# Combining schemas

# Combining schemas with $ref

You can structure your validation logic across multiple schema files and have schemas reference each other using $ref keyword.

Example:

const schema = {
  $id: "http://example.com/schemas/schema.json",
  type: "object",
  properties: {
    foo: {$ref: "defs.json#/definitions/int"},
    bar: {$ref: "defs.json#/definitions/str"},
  },
}

const defsSchema = {
  $id: "http://example.com/schemas/defs.json",
  definitions: {
    int: {type: "integer"},
    str: {type: "string"},
  },
}

Now to compile your schema you can either pass all schemas to Ajv instance:

const ajv = new Ajv({schemas: [schema, defsSchema]})
const validate = ajv.getSchema("http://example.com/schemas/schema.json")

or use addSchema method:

const ajv = new Ajv()
const validate = ajv.addSchema(defsSchema).compile(schema)

See Options and addSchema method.

Reference resolution

  • $ref is resolved as the uri-reference using schema $id as the base URI (see the example).
  • References can be recursive (and mutually recursive) to implement the schemas for different data structures (such as linked lists, trees, graphs, etc.).
  • You don't have to host your schema files at the URIs that you use as schema $id. These URIs are only used to identify the schemas, and according to JSON Schema specification validators should not expect to be able to download the schemas from these URIs.
  • The actual location of the schema file in the file system is not used.
  • You can pass the identifier of the schema as the second parameter of addSchema method or as a property name in schemas option. This identifier can be used instead of (or in addition to) schema $id.
  • You cannot have the same $id (or the schema identifier) used for more than one schema - the exception will be thrown.
  • You can implement dynamic resolution of the referenced schemas using compileAsync method. In this way you can store schemas in any system (files, web, database, etc.) and reference them without explicitly adding to Ajv instance. See Asynchronous schema compilation.

# Extending recursive schemas

While statically defined $ref keyword allows to split schemas to multiple files, it is difficult to extend recursive schemas - the recursive reference(s) in the original schema points to the original schema, and not to the extended one. So in JSON Schema draft-07 the only available solution to extend the recursive schema was to redefine all sections of the original schema that have recursion.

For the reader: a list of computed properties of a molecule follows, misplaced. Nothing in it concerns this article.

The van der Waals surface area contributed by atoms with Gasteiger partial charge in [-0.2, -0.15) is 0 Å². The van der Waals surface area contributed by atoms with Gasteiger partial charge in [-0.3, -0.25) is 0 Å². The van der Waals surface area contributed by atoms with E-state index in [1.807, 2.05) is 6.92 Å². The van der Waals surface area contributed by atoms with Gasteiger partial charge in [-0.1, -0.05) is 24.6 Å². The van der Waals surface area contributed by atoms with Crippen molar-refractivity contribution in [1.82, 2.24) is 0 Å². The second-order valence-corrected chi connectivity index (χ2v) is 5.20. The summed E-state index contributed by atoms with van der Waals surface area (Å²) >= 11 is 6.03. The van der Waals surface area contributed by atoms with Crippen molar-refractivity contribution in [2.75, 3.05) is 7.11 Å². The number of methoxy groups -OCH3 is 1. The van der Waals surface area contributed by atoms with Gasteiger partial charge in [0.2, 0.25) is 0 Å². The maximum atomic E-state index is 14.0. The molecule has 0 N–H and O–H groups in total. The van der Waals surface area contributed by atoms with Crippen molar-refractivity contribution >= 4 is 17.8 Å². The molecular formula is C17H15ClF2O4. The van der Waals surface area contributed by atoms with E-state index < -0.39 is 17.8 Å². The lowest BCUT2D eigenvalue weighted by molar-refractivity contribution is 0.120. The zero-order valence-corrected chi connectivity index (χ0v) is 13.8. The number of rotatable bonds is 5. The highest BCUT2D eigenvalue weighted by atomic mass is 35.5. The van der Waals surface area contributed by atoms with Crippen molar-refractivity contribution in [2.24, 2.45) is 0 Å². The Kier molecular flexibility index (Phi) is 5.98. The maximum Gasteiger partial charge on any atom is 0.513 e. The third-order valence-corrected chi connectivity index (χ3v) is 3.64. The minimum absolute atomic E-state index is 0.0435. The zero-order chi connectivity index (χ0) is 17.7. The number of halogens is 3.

It was particularly repetitive when extending meta-schema, as it has many recursive references, but even in a schema with a single recursive reference extending it was very verbose.

JSON Schema draft-2019-09 and the upcoming draft defined the mechanism for dynamic recursion using keywords $recursiveRef/$recursiveAnchor (draft-2019-09) or $dynamicRef/$dynamicAnchor (the next JSON Schema draft) that is somewhat similar to "open recursion" in functional programming.

Consider this recursive schema with static recursion:

const treeSchema = {
  $id: "https://example.com/tree",
  type: "object",
  required: ["data"],
  properties: {
    data: true,
    children: {
      type: "array",
      items: {$ref: "#"},
    },
  },
}

The only way to extend this schema to prohibit additional properties is by adding additionalProperties keyword right in the schema - this approach can be impossible if you do not control the source of the original schema. Ajv also provided the additional keywords in ajv-merge-patch (opens new window) package to extend schemas by treating them as plain JSON data. While this approach may work for you, it is non-standard and therefore not portable.

The new keywords for dynamic recursive references allow extending this schema without modifying it:

const treeSchema = {
  $id: "https://example.com/tree",
  $recursiveAnchor: true,
  type: "object",
  required: ["data"],
  properties: {
    data: true,
    children: {
      type: "array",
      items: {$recursiveRef: "#"},
    },
  },
}